IN THE polarized city of Cambridge Francis X. Hayes has the best of both worlds. He is a student at the Harvard School of Education, taking courses in teaching mentally retarded children. He is running for school committee and his campaign manager graduated from Harvard last year.
His university ties, however, came late in life, and basically he remains a Cambridge resident, a "townie." He grew up in the poor part of the city, the son of an Irish welder. Following what has become an almost cliched Irish-American script, he went to St. Mary's High School here and took his orders as a Benedictine monk. When his father died in 1966 he left the priesthood and turned briefly to business before entering politics. He is presently Chairman of the Cambridge Model Cities program, one of the most successful in the nation.
Those are the bare facts, but as I followed Francis around the coffee circuit which is the backbone of local politics, it became clear that what looked good on paper was better in person. I suppose the word is smooth, or polished, but he really isn't. What he is is good with a wide range of people. From the eighty year old ladies on Brattle Street to the young blacks in the city he has a feeling for what people respond to and he gives it to them.
This ability to get along with so many different kinds of people isn't necessarily a blessing in Cambridge. For instance, Francis has the endorsement of the Cambridge Civic Association, the local good government society. In the Brattle Street area where City Councilors like Tom Mahoney and Barbara Ackermann get their votes this endorsement is a help. But down in East Cambridge, the home of Al Vellucci, CCA is a dirty word.
Hayes will need support both from East Cambridge and from Brattle Street to win. In the Proportional Representation (PR) system under which Cambridge operates, however, this may be a difficult combination to muster, for above all Hayes needs number one votes, the rest don't mean much.
Under Cambridge PR, a voter ranks the candidates in order of his preference by writing 1, 2, 3, etc. next to their names on the ballot. The number of votes needed to be elected is determined by dividing the total number of votes cast by the number of candidates plus one and then adding one to the quotient.
If a candidate has enough number one votes (called bullets) to be elected, his surplus ballots are redistributed according to the "number two" choices marked on them. If no one has enough number one votes for election, and few ever do, the candidate with the fewest number ones is eliminated and his ballots are redistributed.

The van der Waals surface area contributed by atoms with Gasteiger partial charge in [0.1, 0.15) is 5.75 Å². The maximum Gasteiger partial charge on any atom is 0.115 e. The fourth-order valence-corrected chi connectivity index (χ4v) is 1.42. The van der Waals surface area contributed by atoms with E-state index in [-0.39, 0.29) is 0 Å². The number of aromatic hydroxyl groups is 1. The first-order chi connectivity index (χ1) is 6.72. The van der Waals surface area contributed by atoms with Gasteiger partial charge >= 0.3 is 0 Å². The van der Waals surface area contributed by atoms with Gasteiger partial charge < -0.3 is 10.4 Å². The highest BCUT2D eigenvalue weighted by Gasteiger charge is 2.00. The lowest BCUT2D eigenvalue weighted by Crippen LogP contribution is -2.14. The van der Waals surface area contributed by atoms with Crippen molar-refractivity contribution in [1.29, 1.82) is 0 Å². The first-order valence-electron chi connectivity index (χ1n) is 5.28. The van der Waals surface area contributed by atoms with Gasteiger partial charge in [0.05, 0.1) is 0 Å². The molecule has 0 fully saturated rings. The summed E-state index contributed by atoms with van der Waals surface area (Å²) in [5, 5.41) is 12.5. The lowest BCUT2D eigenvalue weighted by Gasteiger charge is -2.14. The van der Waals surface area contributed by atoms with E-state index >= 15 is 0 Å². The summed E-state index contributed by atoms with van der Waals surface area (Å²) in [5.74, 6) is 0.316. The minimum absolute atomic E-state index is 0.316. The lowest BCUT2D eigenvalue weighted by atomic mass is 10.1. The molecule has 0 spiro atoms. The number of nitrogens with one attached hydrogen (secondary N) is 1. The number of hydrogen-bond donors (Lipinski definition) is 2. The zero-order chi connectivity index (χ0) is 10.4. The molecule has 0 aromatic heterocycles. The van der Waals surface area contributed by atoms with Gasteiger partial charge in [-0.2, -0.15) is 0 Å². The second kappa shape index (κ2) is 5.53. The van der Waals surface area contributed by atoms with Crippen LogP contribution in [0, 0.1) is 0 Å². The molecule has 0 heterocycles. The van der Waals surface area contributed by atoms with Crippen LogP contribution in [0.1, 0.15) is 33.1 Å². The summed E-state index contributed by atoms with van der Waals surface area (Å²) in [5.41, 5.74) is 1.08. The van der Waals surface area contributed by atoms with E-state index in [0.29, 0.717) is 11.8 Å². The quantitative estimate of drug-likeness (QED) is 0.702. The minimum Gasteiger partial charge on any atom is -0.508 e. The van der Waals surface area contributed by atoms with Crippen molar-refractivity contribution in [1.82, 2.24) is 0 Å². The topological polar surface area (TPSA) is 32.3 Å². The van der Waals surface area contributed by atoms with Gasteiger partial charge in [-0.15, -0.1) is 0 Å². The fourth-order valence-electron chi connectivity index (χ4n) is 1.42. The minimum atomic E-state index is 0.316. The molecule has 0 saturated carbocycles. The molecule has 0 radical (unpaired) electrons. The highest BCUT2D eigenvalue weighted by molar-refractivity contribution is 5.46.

In the School Committee election the process of counting ballots often lasts a week. Hayes plans to spend most of that week trying to calm his nerves and recover from the campaign.
ONE WAY of getting around the problem of a split constituency would, of course, be to say different things to different groups. Hayes doesn't. He doesn't ever vary his appearance-longish hair and bell bottoms. "They told me I would gain 500 votes if I cut my hair," Hayes said.
The reality of the campaign is that Hayes is trying for a Committee where two vacancies are opening up. Both were held by men who are now running for City Council. One was held by a black, Gus Solomons. Hayes is counting on a big black vote for him, for there are no other blacks running and Hayes has a good record in dealing with racial problems. Other minorities are for him too, including the Spanish-speaking people in Cambridge who seek a program for their children to learn Spanish and Latin American culture. This is one of the main planks in Hayes' program.
Much of his program is directed toward returning some kind of balance to Cambridge's schools. The tracking system is a favorite target. Cambridge school children today are in effect told in the eighth grade whether they will take the college curriculum or the business courses, which means that they won't go to college. Like most tracking systems (Washington, D.C. among other cities has one) this hurts the poor. In addition the quality of Cambridge schools varies greatly depending on what area they are in. Upper city school libraries have eight books per student while lower city schools have three.
"I would like to open the tracking system," Hayes says. "The inequities are largely because the School Committee is generally used as a stepping stone to higher political office, and members are reluctant to step on too many toes."
HAYES has a lot of ideas about how the school system can be opened up. He would like to try an Advancement School modeled on the system now in use in Philadelphia. This type of school in largely designed to fit the students. "The whole idea of passing and failing is absent in the Advancement schools. You are in this environment not to pass or fail but to acquire skills. Individuals proceed at their own pace." Hayes says that this type of school would go a long way toward reducing the dropout rate in Cambridge, which in some high schools is as high as 60 per cent.
The Advancement School is one of several innovative ideas Hayes has for Cambridge. But he insists that such experiments must be carried on under the strict supervision of the city. "I don't mind outsiders coming in if they want to help, but I don't like the idea of them using our children purely for experiments," he says.
The concept of outside agencies helping the city with education is part of Hayes' program, however. "My first term in office would be spent initiating an outside evaluation of the schools and establishing where we are at. Then we must decide for ourselves where to go."